It’s important to know that many local stores have “senior hours” first thing in the morning, when shelves are freshly stocked, and the store has been cleaned and sanitized overnight. If you choose to do your own shopping, please wear a mask and either bring sanitizing wipes or use wipes (if offered by the store) to disinfect your shopping cart. Be prepared to likely stand in line before going in as stores are now limited to 40% occupancy, including both staff and shoppers.

Some stores have created one-way aisles to maintain a safer distance, at least 6 ft., between shoppers. Please pay attention to social distancing while shopping and while waiting in line to check out. There may be lines marked on the floor by the registers to maintain distance between and protect other shoppers who are waiting, as well as the cashier. When unloading your groceries, stay at the end of the conveyer belt and wait for the cashier to call you forward to the register to pay. If you can, bring hand sanitizer or wipes with you in case you need to touch the keypad to complete your transaction (using a debit or a credit card) and for wiping the handles of your cart. Lastly, make sure to wash your hands when you get home!

Senior Hours of Local Grocery Stores:

Having Food and Supplies Delivered to your Door

There are home care services that will shop for you. You give them a list and they will go shopping for you. You can also order online, but it is becoming increasingly difficult to find a delivery slot. Store’s where you can shop online are Wegmans (Instacart), Whole Foods (Amazon Prime) Stop&Shop (Peapod) Market Basket (Instacart) Specialty Stores (Mercato) and Sudbury Farms.

 

If you are having difficulty accessing food or supplies, please call us and we will help you.

Allies in Aging JFS Elder Care Solutions are your partners in safety during this time of COVID 19.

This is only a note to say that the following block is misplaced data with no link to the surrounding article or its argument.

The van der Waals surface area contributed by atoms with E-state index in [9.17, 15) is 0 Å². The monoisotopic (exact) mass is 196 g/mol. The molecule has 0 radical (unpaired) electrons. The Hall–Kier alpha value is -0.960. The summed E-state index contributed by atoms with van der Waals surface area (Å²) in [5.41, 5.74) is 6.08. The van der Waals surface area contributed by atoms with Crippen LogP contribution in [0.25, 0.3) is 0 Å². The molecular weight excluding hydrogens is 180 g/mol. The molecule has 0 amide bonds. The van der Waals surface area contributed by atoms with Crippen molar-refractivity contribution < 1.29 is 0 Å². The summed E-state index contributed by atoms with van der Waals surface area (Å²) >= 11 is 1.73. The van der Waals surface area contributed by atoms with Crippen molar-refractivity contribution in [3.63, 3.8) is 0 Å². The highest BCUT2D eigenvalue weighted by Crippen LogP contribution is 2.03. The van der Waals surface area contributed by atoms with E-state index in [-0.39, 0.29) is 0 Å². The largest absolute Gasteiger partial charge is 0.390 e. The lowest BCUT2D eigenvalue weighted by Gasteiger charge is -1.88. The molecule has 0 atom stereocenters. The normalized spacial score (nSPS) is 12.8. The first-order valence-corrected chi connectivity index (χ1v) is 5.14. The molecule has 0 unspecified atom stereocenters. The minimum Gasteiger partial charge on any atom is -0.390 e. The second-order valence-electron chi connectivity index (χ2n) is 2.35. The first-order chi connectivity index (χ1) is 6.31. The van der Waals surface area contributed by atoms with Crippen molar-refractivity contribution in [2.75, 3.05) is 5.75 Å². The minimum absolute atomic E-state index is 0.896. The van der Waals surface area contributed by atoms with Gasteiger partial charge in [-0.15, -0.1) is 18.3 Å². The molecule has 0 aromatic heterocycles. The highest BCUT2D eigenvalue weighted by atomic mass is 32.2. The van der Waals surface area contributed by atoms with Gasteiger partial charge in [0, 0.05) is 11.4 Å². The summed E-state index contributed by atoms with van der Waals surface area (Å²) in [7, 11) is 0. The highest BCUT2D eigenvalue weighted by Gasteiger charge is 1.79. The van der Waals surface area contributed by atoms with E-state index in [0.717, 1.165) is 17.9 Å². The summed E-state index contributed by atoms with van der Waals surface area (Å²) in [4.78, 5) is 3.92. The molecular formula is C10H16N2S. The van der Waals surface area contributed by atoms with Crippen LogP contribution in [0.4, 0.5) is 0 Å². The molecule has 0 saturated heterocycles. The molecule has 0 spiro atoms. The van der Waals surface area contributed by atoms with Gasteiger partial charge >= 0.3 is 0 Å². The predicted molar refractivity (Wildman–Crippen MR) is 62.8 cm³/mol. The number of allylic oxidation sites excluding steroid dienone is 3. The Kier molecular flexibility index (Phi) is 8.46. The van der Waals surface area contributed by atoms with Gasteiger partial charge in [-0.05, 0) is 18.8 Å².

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Malka Young, LICSW Leads a Discussion on Issues related to Aging

JFS of Metrowest, in partnership with the Massachusetts Alzheimers Association is pleased to offer a virtual support group for all family members and friends caring for a loved one living with Alzheimer’s disease or a related dementia.

The support group is intended to be a supportive and educational gathering and is facilitated by both Malka Young, LICSW, Director of Allies in Aging JFS Eldercare Solutions and Dr. Jane Joiner, MD (retired), a JFS volunteer.

This group will meet one hour each week, please note that this support group is not meant for professional caregivers, but for family members and friends of those living with these diseases.

To register and receive information on how to join this group, please (800) 655-9553 or visit the JFS Elder Care Contact Page.

 

 

Worried about an aging loved one? Read “Supporting a Loved One during the Coronavirus Crisis” by Malka Young
to learn ways you can ensure the safety and well being of your loved ones during the Coronavirus crisis.

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ASK A GERIATRIC CARE MANAGER

QUESTION:

I my mother is in her 90s – what can I do to ensure her safety and well being during the Coronavirus crisis?

ANSWER:

More and more cases of Corona virus are being identified every day. The situation is changing very quickly. How at risk is your loved one? Are you wondering how prepared our local hospitals are? We have some data from China, Italy, Japan and South , but how does it apply to us?